plugin-config.toml file that can be placed in the
./conf/ directory or near the binary.
- Currently, the application can only interact with one AWS region, so, if you’d like to use it for multiple regions, you’ll need to run an instance of the application in each one.
- The project uses the default AWS go [client](https://github.com/aws/aws-sdk-go, and access credentials are configured through the default client. That means that
instance profileconfiguration files in the home directory (
~/.aws/credentials) as well as environment variables can be used.
[log] format = "text" level = "debug" [plugin] port = "8888" region = "eu-west-1"
Running the project is as easy as running the executable binary from the build.
Deploy it to a Kubernetes cluster 🔗︎
At Banzai Cloud we run all our deployments inside Kubernetes. We use a standard Helm package manager, but all our deployments use Pipeline - we’ve previously made Helm deployments available over a RESTful API, as well. The charts are available as part of our GitHub charts repository.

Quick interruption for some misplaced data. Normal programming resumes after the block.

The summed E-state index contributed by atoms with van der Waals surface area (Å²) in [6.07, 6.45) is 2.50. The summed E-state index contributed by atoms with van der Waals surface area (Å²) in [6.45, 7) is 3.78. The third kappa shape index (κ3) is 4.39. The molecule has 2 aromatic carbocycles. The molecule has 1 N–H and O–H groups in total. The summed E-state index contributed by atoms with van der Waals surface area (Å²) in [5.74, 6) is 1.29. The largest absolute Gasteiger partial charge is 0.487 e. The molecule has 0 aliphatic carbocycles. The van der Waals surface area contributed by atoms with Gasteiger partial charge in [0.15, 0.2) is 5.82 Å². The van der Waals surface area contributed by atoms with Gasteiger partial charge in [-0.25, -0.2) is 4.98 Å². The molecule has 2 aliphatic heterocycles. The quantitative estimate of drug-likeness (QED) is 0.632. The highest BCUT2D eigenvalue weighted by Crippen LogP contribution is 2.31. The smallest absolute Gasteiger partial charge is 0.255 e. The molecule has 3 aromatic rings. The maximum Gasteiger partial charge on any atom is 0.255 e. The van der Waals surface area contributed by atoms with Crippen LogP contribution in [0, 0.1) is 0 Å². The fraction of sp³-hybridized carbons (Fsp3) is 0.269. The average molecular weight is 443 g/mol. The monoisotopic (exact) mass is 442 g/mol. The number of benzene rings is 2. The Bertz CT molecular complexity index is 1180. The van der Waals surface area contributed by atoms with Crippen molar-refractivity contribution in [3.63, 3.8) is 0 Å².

Install the exporter’s chart with the release name
aws-asg-action-plugin, like so:
$ helm install --name aws-asg-action-plugin banzaicloud-incubator/ht-aws-asg-action-plugin
The helm chart will deploy a configmap for the configuration file, a pod for the action plugin, and a service to reach the gRPC interface.
Test it 🔗︎
To test the plugin, you’ll need to write a client that calls the gRPC interface, or use the Hollowtrees engine and configure some rules that govern when to swap an instance. Or, if you just want to play around, use a tool like grpcc to connect to the plugin and send a few basic events.
Future plans 🔗︎
We consider this plugin to be in an early alpha version. There are important things missing, like security on the gRPC interface, things to improve, like the recommendation engine that’s called to discern new instance-types and bid prices, and new features that will keep the auto-scaling group in a stable state, like cooldown periods, or that keep a percentage of the cluster on on-demand instances.